Thursday, July 1, 2010

SuperCity Race: Parallel Universe Edition

That is, the parallel universe where John Banks isn't right-wi... sorry, "business-friendly" enough to be mayor. Take it away, Fran O'Sullivan, as usual on her knees (pun most definitely intended) before the Business Roundatable:

Wanted: A new mayoral candidate with plenty of verve, business smarts and charisma to sharpen the leadership contest for the new Auckland Council.

That is the clear message sent by a big swag of Auckland's business power-brokers in the Herald's 2010 CEO survey.

Oh, by the way, I've downloaded this amazing new piece of software to help with my blogging: it's called 'Euphemism-O-Detector', and it automatically bolds any use of euphemism in blog text. I thought I'd see how it went on this article.

"Most Aucklanders were expecting a tough challenge for this role," said Auckland Regional Chamber of Commerce chief executive Michael Barnett. "So far they have been disappointed."

[...] Neither main candidate achieved a particularly high rating from the respondents on whether they had the "vision, drive and execution skills to ensure the Auckland Council succeeds".

[...] "If Auckland isn't efficient then growth aspirations won't be met," commented a the [sic] head of a professional firm.

[...] A law firm head described Banks as a "proven performer" in managing complex change and demonstrating vision and leadership. But others noted that he polarises opinion. "The first mayor needs to be a consensus builder so that the various factions can move towards common ground," said Foodstuff's Tony Carter. "Balancing that, the mayor needs to be a consensus builder as a weak person won't achieve anything."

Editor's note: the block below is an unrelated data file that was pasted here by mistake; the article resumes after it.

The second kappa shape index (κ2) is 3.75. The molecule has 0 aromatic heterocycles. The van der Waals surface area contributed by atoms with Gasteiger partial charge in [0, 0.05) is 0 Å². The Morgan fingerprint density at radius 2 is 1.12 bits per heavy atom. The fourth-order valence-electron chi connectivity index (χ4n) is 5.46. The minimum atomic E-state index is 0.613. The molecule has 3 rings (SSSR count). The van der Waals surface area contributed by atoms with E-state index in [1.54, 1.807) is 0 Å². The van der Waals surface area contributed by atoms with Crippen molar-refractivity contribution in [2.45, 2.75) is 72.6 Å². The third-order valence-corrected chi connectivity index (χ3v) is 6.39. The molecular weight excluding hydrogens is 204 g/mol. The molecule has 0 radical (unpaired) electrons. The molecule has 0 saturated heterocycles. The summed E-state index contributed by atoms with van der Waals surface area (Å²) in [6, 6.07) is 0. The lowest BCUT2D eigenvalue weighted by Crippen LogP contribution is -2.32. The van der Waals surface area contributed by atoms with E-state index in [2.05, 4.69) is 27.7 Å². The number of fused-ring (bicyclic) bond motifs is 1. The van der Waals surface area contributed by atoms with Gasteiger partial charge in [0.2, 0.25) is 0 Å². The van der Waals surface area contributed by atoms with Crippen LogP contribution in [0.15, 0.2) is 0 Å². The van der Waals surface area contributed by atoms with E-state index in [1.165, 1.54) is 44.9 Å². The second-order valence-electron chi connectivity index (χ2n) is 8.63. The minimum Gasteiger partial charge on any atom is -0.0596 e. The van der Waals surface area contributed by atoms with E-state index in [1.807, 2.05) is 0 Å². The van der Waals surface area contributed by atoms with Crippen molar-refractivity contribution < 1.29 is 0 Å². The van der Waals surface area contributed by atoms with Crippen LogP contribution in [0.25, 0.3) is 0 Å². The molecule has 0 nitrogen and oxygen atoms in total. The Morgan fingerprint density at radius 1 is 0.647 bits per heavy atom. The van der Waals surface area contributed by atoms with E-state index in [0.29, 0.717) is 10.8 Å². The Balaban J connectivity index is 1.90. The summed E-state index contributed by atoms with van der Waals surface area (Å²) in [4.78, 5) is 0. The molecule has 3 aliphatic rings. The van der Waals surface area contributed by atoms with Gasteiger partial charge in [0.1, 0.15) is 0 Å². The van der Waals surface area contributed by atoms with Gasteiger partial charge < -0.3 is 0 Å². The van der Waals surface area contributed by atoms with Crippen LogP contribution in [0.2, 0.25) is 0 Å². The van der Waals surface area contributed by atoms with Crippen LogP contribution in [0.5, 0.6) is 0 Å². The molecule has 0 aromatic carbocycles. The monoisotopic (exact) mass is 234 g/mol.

[...] Another said both Banks and Brown were much more politically interested than policy-oriented, and, questioned whether either would have the pragmatism to deal with critical commercial issues like the Ports of Auckland shareholding.

[...] The new candidate should be "someone with guts, who can take some hits (and has taken some hits), someone who understands business, someone with good relations to Wellington, but not someone who is a career politician," said a finance CEO.

[...] Given the lack of overwhelming confidence in either Banks or Brown, it's perhaps not surprising that more chief executives say the Auckland Council's CEO, rather than the mayor, will be more important to the Super City's success.
Can someone please untangle the logic of that sentence? Given that I don't like any vegetables, it's not surprising that I think I'll satisfy my nutritional requirements by dipping streaky bacon in chocolate.
[...] Setting a clear vision for Auckland was important if the new council - which wraps together the present eight local authorities of Auckland into one structure - is not to become bogged down in factional fighting and local concerns.
[...] Among comments were: "too many of the existing crop have declared their interest in standing"; "the democratic structure does not allow for selection on skill matched to job requirements"; and "even C&R has too many has-beens who never were". A clear majority - 56 per cent - believed there were "too many retreads" at the expense of new blood; 40 per cent were unsure.
Presumably leaving 4% who thought there were "not enough retreads". Sounds like a great survey.
[...] Just one-third of chief executives think the new council-controlled organisations will have sufficient independence to do what's best for Auckland.
Leaving just... everyone else in the region upset that CCOs will be largely unaccountable to elected representatives.

Well, that worked quite nicely, didn't it, valued readers?


  1. I like that after months of the Herald bleating that MOST AUCKLANDERS don't want a SuperCity at all, now most of us are supposedly intensely interested in the political race to be elected figurehead of the same thing we didn't want in the first place.